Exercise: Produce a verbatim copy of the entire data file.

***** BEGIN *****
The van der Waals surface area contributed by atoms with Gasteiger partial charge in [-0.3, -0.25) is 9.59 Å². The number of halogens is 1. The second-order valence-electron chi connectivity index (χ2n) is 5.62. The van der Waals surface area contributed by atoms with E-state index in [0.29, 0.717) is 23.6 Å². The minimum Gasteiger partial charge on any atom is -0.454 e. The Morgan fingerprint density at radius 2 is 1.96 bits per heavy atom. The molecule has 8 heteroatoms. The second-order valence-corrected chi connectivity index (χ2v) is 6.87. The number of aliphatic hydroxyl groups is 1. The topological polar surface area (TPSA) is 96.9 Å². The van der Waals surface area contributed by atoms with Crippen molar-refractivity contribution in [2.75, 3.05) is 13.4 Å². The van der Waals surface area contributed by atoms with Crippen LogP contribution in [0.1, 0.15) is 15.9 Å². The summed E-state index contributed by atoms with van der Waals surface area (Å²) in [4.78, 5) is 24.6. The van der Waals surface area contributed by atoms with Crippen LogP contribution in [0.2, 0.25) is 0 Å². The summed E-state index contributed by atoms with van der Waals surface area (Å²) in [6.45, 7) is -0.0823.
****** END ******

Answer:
The van der Waals surface area contributed by atoms with Gasteiger partial charge in [-0.3, -0.25) is 9.59 Å². The number of halogens is 1. The second-order valence-electron chi connectivity index (χ2n) is 5.62. The van der Waals surface area contributed by atoms with E-state index in [0.29, 0.717) is 23.6 Å². The minimum Gasteiger partial charge on any atom is -0.454 e. The Morgan fingerprint density at radius 2 is 1.96 bits per heavy atom. The molecule has 8 heteroatoms. The second-order valence-corrected chi connectivity index (χ2v) is 6.87. The number of aliphatic hydroxyl groups is 1. The topological polar surface area (TPSA) is 96.9 Å². The van der Waals surface area contributed by atoms with Crippen molar-refractivity contribution in [2.75, 3.05) is 13.4 Å². The van der Waals surface area contributed by atoms with Crippen LogP contribution in [0.1, 0.15) is 15.9 Å². The summed E-state index contributed by atoms with van der Waals surface area (Å²) in [4.78, 5) is 24.6. The van der Waals surface area contributed by atoms with Crippen LogP contribution in [0.2, 0.25) is 0 Å². The summed E-state index contributed by atoms with van der Waals surface area (Å²) in [6.45, 7) is -0.0823.